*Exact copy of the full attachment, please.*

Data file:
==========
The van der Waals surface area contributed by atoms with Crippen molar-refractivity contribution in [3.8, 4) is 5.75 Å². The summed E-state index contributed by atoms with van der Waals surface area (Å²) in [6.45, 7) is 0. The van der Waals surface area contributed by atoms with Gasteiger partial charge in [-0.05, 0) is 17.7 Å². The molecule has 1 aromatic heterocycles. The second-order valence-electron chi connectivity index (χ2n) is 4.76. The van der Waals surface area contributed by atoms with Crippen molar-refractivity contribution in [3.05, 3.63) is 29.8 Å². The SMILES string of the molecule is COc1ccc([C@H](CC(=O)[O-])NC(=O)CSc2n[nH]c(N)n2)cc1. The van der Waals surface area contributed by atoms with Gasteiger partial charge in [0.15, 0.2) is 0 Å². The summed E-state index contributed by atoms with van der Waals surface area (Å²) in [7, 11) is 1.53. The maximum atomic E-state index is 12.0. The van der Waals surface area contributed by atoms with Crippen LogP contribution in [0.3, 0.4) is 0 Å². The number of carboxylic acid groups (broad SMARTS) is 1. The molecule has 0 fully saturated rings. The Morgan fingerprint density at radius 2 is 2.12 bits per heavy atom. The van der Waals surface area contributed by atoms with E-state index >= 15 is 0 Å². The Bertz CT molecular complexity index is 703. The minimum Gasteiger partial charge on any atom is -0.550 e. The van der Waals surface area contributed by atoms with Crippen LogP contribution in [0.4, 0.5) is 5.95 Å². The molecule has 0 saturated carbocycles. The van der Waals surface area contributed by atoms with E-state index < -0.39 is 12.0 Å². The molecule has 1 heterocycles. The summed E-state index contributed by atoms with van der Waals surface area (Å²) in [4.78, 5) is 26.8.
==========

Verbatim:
The van der Waals surface area contributed by atoms with Crippen molar-refractivity contribution in [3.8, 4) is 5.75 Å². The summed E-state index contributed by atoms with van der Waals surface area (Å²) in [6.45, 7) is 0. The van der Waals surface area contributed by atoms with Gasteiger partial charge in [-0.05, 0) is 17.7 Å². The molecule has 1 aromatic heterocycles. The second-order valence-electron chi connectivity index (χ2n) is 4.76. The van der Waals surface area contributed by atoms with Crippen molar-refractivity contribution in [3.05, 3.63) is 29.8 Å². The SMILES string of the molecule is COc1ccc([C@H](CC(=O)[O-])NC(=O)CSc2n[nH]c(N)n2)cc1. The van der Waals surface area contributed by atoms with Gasteiger partial charge in [0.15, 0.2) is 0 Å². The summed E-state index contributed by atoms with van der Waals surface area (Å²) in [7, 11) is 1.53. The maximum atomic E-state index is 12.0. The van der Waals surface area contributed by atoms with Crippen LogP contribution in [0.3, 0.4) is 0 Å². The number of carboxylic acid groups (broad SMARTS) is 1. The molecule has 0 fully saturated rings. The Morgan fingerprint density at radius 2 is 2.12 bits per heavy atom. The van der Waals surface area contributed by atoms with E-state index >= 15 is 0 Å². The Bertz CT molecular complexity index is 703. The minimum Gasteiger partial charge on any atom is -0.550 e. The van der Waals surface area contributed by atoms with Crippen LogP contribution in [0.4, 0.5) is 5.95 Å². The molecule has 0 saturated carbocycles. The van der Waals surface area contributed by atoms with E-state index < -0.39 is 12.0 Å². The molecule has 1 heterocycles. The summed E-state index contributed by atoms with van der Waals surface area (Å²) in [4.78, 5) is 26.8.